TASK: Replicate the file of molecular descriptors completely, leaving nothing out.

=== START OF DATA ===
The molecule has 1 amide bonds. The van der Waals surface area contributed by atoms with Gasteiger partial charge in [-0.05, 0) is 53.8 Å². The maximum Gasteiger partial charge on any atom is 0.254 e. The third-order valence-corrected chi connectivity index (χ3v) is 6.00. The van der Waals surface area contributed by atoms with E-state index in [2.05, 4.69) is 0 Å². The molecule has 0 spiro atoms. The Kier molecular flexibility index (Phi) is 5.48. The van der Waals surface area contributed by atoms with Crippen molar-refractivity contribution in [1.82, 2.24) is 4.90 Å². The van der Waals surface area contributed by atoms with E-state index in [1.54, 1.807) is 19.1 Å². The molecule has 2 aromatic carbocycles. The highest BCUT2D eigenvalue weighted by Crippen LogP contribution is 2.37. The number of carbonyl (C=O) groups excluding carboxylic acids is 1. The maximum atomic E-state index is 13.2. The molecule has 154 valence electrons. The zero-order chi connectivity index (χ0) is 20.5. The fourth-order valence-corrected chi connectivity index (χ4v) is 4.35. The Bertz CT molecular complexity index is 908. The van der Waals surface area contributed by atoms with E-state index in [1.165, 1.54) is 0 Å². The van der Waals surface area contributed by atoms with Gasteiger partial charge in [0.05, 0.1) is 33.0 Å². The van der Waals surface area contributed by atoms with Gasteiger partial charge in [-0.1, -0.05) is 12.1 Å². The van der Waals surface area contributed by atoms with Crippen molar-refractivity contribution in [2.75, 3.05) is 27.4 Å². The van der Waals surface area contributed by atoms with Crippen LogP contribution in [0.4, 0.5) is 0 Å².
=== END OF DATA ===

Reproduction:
The molecule has 1 amide bonds. The van der Waals surface area contributed by atoms with Gasteiger partial charge in [-0.05, 0) is 53.8 Å². The maximum Gasteiger partial charge on any atom is 0.254 e. The third-order valence-corrected chi connectivity index (χ3v) is 6.00. The van der Waals surface area contributed by atoms with E-state index in [2.05, 4.69) is 0 Å². The molecule has 0 spiro atoms. The Kier molecular flexibility index (Phi) is 5.48. The van der Waals surface area contributed by atoms with Crippen molar-refractivity contribution in [1.82, 2.24) is 4.90 Å². The van der Waals surface area contributed by atoms with E-state index in [1.54, 1.807) is 19.1 Å². The molecule has 2 aromatic carbocycles. The highest BCUT2D eigenvalue weighted by Crippen LogP contribution is 2.37. The number of carbonyl (C=O) groups excluding carboxylic acids is 1. The maximum atomic E-state index is 13.2. The molecule has 154 valence electrons. The zero-order chi connectivity index (χ0) is 20.5. The fourth-order valence-corrected chi connectivity index (χ4v) is 4.35. The Bertz CT molecular complexity index is 908. The van der Waals surface area contributed by atoms with E-state index in [1.165, 1.54) is 0 Å². The van der Waals surface area contributed by atoms with Gasteiger partial charge in [0.05, 0.1) is 33.0 Å². The van der Waals surface area contributed by atoms with Gasteiger partial charge in [-0.1, -0.05) is 12.1 Å². The van der Waals surface area contributed by atoms with Crippen molar-refractivity contribution in [2.75, 3.05) is 27.4 Å². The van der Waals surface area contributed by atoms with Crippen LogP contribution in [0.4, 0.5) is 0 Å².